For the guy or gal that can sleep comfortably at home while lying on a tile floor, the closed cell foam pad will suffice. The benefits of this style are the ease of use and the durability. Since there is no air inside, punctures are not a concern and you don’t need to place a ground tarp between the pad and the earth. Because of its durability, the foam pad can also be folded and used as a seat while you’re relaxing by the campfire– something you should never do with an inflatable pad. Look to Therma-Rest Ridgerest pads for high quality closed-cell products.
For those requiring a little more comfort, inflatable pads deliver. While typical closed-cell foam pads give you 3/4” of padding, inflatable pads offer from 1” to 3.5” of padding. They easily absorb small rocks, roots, and other lumps you might be lying on. Non-insulated inflatables are by far the lightest option, some weighing just over 1/2 pound.
For cold weather, the insulated inflatables add another layer of protection between you and frozen ground. As insulating materials, manufacturers use both down and synthetics, while others use heat-reflecting materials to keep the warmth in. Insulation does add a little weight, if only a few ounces. For an all-around sleeping pad that can be used anywhere and anytime, the Nemo Astro Insulated Sleeping Pad is one of the best, maybe the best, on the market.
The thing to remember about inflatable pads, though, is that they require great care. They are easily punctured by sticks, rocks, thorns, even by rubbing against other gear inside your pack. Always place a tarp between the pad and bare ground, and carry a patch kit.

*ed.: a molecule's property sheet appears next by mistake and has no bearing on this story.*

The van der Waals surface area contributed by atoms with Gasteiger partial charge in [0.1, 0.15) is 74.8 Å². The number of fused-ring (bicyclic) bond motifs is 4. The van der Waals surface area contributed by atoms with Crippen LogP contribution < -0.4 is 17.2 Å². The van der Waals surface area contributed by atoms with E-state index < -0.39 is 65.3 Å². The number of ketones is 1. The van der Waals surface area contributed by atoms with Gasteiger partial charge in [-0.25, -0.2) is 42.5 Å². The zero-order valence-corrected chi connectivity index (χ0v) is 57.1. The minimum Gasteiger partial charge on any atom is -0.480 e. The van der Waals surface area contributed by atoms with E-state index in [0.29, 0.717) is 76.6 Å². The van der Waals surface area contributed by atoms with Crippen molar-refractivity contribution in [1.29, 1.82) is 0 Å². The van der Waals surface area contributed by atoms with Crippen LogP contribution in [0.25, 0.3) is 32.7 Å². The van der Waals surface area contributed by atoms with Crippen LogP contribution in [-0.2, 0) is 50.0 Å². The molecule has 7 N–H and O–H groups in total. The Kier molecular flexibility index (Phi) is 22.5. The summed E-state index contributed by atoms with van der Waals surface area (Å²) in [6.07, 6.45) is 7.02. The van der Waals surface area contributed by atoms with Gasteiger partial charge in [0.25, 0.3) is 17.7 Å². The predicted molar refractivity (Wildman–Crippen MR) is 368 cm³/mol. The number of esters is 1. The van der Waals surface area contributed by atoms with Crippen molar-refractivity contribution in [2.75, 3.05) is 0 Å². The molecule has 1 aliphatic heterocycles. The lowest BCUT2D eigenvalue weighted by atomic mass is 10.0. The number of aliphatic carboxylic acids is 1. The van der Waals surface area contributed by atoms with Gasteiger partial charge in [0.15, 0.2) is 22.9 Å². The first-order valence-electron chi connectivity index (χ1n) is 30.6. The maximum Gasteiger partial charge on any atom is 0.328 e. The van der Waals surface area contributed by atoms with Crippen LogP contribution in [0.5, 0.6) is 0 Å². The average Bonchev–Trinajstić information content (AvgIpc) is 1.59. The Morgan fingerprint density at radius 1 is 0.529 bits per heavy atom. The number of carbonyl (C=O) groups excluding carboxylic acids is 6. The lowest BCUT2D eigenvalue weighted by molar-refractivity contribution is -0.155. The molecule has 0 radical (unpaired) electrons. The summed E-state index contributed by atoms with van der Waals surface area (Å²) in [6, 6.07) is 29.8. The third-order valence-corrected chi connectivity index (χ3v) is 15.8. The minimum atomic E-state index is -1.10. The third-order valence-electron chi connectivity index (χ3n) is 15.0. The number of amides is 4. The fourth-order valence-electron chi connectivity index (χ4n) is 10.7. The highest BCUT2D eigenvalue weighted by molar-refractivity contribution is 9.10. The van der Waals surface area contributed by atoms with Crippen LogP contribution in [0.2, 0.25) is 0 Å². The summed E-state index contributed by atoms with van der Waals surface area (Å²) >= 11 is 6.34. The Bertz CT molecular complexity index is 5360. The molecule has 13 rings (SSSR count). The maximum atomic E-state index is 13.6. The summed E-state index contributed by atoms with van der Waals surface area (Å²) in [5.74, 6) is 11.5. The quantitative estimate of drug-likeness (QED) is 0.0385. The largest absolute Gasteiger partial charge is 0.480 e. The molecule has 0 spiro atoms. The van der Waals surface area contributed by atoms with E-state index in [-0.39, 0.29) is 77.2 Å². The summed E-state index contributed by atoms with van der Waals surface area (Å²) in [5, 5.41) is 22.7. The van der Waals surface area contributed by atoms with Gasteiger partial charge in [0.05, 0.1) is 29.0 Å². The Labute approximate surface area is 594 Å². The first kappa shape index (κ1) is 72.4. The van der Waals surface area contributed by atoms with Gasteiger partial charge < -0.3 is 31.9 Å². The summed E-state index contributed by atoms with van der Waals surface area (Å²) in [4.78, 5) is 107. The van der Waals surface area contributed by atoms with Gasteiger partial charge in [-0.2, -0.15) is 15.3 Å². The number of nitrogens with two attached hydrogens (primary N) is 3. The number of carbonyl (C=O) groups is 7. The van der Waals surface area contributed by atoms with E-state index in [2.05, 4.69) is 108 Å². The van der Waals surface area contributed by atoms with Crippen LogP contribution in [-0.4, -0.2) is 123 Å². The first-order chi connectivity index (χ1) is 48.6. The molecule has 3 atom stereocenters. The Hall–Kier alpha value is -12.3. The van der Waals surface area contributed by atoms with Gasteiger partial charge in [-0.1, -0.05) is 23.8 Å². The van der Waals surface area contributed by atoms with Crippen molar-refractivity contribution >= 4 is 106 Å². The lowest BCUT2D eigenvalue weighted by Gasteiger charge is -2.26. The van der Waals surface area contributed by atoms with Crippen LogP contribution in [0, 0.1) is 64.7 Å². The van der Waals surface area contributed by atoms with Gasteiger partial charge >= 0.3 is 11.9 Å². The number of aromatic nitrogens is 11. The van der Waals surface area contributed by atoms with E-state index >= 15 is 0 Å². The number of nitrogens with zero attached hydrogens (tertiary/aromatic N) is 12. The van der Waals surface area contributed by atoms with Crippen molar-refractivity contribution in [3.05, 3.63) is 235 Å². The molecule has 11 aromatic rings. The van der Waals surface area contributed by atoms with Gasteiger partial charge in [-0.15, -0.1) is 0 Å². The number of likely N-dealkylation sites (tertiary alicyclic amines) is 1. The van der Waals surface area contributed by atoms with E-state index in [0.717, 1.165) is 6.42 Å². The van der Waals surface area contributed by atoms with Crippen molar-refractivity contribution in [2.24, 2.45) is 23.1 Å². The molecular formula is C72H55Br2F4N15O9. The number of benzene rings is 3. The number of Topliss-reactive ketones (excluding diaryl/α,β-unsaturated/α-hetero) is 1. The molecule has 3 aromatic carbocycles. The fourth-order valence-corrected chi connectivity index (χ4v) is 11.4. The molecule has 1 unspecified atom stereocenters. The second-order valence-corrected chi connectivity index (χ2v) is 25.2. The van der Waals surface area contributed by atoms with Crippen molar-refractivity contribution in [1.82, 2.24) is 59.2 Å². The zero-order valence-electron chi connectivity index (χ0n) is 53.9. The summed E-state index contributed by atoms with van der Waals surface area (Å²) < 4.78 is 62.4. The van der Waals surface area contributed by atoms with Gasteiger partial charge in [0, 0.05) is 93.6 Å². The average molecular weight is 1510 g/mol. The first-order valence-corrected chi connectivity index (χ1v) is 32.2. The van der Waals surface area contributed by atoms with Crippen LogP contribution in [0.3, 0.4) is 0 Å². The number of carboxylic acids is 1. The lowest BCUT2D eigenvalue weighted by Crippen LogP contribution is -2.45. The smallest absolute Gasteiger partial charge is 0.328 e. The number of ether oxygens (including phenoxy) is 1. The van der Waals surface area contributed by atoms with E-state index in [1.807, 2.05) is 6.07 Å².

Additional Tips for Staying Warm at Night
- Before bed, boil some water and fill your water bottle. Tighten down the lid and put the bottle of hot water inside a sock and place that on your abdomen or on the inside of your legs. If you’ve got a second bottle, put it down by your feet. If you’re boiling creek water in order to sterilize it, you’ve now got two bottles of clean water waiting for you when you wake up.
- Put clothes on, or take clothes off. Staying warm requires you to have plenty of room inside your bag for trapped air. Too few clothes can leave you feeling cold because there’s not enough material to trap air, too many clothes can also leave you feeling cold if you’re scrunched in so tight that there’s inadequate pockets to accommodate warm air. In other words, a giant puffy coat might do more good on top of your sleeping bag than inside of it. Or put that coat under your sleeping bag where it can augment the effects of your sleeping pad.
- Wear a hat and face mask. You lose a high percentage of your body heat through your head. A beanie or balaclava can keep your core temp where it needs to be.
- Snuggle. Yes, snuggle. In a pinch, sleeping close to your hunting partner can greatly increase your collective warmth.
- Maintain your bag. Clean it, dry it well, and store it by hanging it unpacked. Down bags can clump and be of no value if not properly handled, and synthetic bags will degrade over time if not taken care of. Treat your bag not only as something that keeps you comfortable but as something that keeps you alive as well.